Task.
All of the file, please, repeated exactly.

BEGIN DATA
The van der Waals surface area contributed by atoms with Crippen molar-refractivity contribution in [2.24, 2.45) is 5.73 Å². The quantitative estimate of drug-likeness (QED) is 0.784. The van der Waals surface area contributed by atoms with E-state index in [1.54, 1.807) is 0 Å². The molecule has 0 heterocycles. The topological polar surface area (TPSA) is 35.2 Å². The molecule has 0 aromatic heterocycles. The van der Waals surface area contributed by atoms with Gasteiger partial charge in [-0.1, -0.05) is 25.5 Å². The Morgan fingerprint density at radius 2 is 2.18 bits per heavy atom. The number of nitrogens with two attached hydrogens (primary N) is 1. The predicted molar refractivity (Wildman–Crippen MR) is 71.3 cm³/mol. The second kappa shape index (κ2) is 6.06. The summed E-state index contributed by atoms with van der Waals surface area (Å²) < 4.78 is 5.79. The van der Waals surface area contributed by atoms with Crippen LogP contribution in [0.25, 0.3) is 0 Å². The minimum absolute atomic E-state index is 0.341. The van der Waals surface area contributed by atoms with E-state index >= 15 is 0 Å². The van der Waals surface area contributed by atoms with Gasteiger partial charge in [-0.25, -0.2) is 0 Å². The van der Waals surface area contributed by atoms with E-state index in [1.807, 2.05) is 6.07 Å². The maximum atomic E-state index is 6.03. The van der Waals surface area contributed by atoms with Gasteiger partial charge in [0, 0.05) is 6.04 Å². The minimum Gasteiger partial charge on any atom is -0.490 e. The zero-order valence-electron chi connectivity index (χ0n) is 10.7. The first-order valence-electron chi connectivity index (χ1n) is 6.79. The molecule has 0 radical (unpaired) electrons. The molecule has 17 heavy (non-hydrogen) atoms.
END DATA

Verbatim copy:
The van der Waals surface area contributed by atoms with Crippen molar-refractivity contribution in [2.24, 2.45) is 5.73 Å². The quantitative estimate of drug-likeness (QED) is 0.784. The van der Waals surface area contributed by atoms with E-state index in [1.54, 1.807) is 0 Å². The molecule has 0 heterocycles. The topological polar surface area (TPSA) is 35.2 Å². The molecule has 0 aromatic heterocycles. The van der Waals surface area contributed by atoms with Gasteiger partial charge in [-0.1, -0.05) is 25.5 Å². The Morgan fingerprint density at radius 2 is 2.18 bits per heavy atom. The number of nitrogens with two attached hydrogens (primary N) is 1. The predicted molar refractivity (Wildman–Crippen MR) is 71.3 cm³/mol. The second kappa shape index (κ2) is 6.06. The summed E-state index contributed by atoms with van der Waals surface area (Å²) < 4.78 is 5.79. The van der Waals surface area contributed by atoms with Crippen LogP contribution in [0.25, 0.3) is 0 Å². The minimum absolute atomic E-state index is 0.341. The van der Waals surface area contributed by atoms with E-state index >= 15 is 0 Å². The van der Waals surface area contributed by atoms with Gasteiger partial charge in [-0.25, -0.2) is 0 Å². The van der Waals surface area contributed by atoms with E-state index in [1.807, 2.05) is 6.07 Å². The maximum atomic E-state index is 6.03. The van der Waals surface area contributed by atoms with Gasteiger partial charge in [0, 0.05) is 6.04 Å². The minimum Gasteiger partial charge on any atom is -0.490 e. The zero-order valence-electron chi connectivity index (χ0n) is 10.7. The first-order valence-electron chi connectivity index (χ1n) is 6.79. The molecule has 0 radical (unpaired) electrons. The molecule has 17 heavy (non-hydrogen) atoms.